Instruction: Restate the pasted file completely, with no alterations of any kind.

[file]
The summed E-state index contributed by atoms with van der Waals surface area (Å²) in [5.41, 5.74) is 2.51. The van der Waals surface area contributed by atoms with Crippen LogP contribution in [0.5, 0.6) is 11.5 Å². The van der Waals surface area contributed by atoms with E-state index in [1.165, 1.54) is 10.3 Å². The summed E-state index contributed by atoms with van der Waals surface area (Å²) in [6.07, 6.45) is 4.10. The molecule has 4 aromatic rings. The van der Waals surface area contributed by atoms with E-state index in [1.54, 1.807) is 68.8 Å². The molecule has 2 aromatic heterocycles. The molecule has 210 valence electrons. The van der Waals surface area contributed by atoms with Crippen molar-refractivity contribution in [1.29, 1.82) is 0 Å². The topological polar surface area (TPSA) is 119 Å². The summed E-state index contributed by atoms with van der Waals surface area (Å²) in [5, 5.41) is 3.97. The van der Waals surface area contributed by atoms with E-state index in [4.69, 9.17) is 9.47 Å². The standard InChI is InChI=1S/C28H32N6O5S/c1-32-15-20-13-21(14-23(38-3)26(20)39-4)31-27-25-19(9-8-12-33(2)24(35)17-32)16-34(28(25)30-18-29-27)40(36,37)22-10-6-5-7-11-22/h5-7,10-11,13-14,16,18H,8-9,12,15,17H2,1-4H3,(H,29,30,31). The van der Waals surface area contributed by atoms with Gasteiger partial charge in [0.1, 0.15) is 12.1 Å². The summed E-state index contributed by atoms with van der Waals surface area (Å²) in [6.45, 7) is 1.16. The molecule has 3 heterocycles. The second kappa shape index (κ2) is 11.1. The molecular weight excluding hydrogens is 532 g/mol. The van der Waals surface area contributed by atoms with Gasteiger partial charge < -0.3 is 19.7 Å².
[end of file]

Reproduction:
The summed E-state index contributed by atoms with van der Waals surface area (Å²) in [5.41, 5.74) is 2.51. The van der Waals surface area contributed by atoms with Crippen LogP contribution in [0.5, 0.6) is 11.5 Å². The van der Waals surface area contributed by atoms with E-state index in [1.165, 1.54) is 10.3 Å². The summed E-state index contributed by atoms with van der Waals surface area (Å²) in [6.07, 6.45) is 4.10. The molecule has 4 aromatic rings. The van der Waals surface area contributed by atoms with E-state index in [1.54, 1.807) is 68.8 Å². The molecule has 2 aromatic heterocycles. The molecule has 210 valence electrons. The van der Waals surface area contributed by atoms with Crippen molar-refractivity contribution in [1.29, 1.82) is 0 Å². The topological polar surface area (TPSA) is 119 Å². The summed E-state index contributed by atoms with van der Waals surface area (Å²) in [5, 5.41) is 3.97. The van der Waals surface area contributed by atoms with E-state index in [4.69, 9.17) is 9.47 Å². The standard InChI is InChI=1S/C28H32N6O5S/c1-32-15-20-13-21(14-23(38-3)26(20)39-4)31-27-25-19(9-8-12-33(2)24(35)17-32)16-34(28(25)30-18-29-27)40(36,37)22-10-6-5-7-11-22/h5-7,10-11,13-14,16,18H,8-9,12,15,17H2,1-4H3,(H,29,30,31). The van der Waals surface area contributed by atoms with Gasteiger partial charge in [0.1, 0.15) is 12.1 Å². The summed E-state index contributed by atoms with van der Waals surface area (Å²) in [6.45, 7) is 1.16. The molecule has 3 heterocycles. The second kappa shape index (κ2) is 11.1. The molecular weight excluding hydrogens is 532 g/mol. The van der Waals surface area contributed by atoms with Gasteiger partial charge < -0.3 is 19.7 Å².